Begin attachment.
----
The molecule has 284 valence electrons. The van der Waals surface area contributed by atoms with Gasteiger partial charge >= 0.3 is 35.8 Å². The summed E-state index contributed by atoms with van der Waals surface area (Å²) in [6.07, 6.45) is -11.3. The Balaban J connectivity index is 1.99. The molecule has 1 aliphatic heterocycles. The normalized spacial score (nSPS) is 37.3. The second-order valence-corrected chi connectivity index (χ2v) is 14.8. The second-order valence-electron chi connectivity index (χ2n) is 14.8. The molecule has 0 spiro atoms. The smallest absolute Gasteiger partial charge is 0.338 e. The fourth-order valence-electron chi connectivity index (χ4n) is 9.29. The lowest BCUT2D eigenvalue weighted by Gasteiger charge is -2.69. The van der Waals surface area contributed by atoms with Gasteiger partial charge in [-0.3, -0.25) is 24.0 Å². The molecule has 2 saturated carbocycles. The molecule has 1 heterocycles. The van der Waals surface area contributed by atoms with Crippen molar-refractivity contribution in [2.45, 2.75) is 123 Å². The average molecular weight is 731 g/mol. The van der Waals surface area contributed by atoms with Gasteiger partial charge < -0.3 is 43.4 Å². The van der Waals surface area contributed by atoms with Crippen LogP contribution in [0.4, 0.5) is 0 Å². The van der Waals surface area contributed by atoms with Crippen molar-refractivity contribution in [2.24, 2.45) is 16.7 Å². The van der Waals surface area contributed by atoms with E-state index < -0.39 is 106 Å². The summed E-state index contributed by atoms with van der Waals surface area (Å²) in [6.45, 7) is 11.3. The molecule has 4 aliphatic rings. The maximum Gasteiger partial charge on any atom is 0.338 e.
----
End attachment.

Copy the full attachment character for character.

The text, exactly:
The molecule has 284 valence electrons. The van der Waals surface area contributed by atoms with Gasteiger partial charge >= 0.3 is 35.8 Å². The summed E-state index contributed by atoms with van der Waals surface area (Å²) in [6.07, 6.45) is -11.3. The Balaban J connectivity index is 1.99. The molecule has 1 aliphatic heterocycles. The normalized spacial score (nSPS) is 37.3. The second-order valence-corrected chi connectivity index (χ2v) is 14.8. The second-order valence-electron chi connectivity index (χ2n) is 14.8. The molecule has 0 spiro atoms. The smallest absolute Gasteiger partial charge is 0.338 e. The fourth-order valence-electron chi connectivity index (χ4n) is 9.29. The lowest BCUT2D eigenvalue weighted by Gasteiger charge is -2.69. The van der Waals surface area contributed by atoms with Gasteiger partial charge in [-0.3, -0.25) is 24.0 Å². The molecule has 2 saturated carbocycles. The molecule has 1 heterocycles. The van der Waals surface area contributed by atoms with Crippen molar-refractivity contribution in [2.45, 2.75) is 123 Å². The average molecular weight is 731 g/mol. The van der Waals surface area contributed by atoms with Gasteiger partial charge < -0.3 is 43.4 Å². The van der Waals surface area contributed by atoms with Crippen LogP contribution in [0.4, 0.5) is 0 Å². The van der Waals surface area contributed by atoms with Crippen molar-refractivity contribution in [2.24, 2.45) is 16.7 Å². The van der Waals surface area contributed by atoms with E-state index < -0.39 is 106 Å². The summed E-state index contributed by atoms with van der Waals surface area (Å²) in [6.45, 7) is 11.3. The molecule has 4 aliphatic rings. The maximum Gasteiger partial charge on any atom is 0.338 e.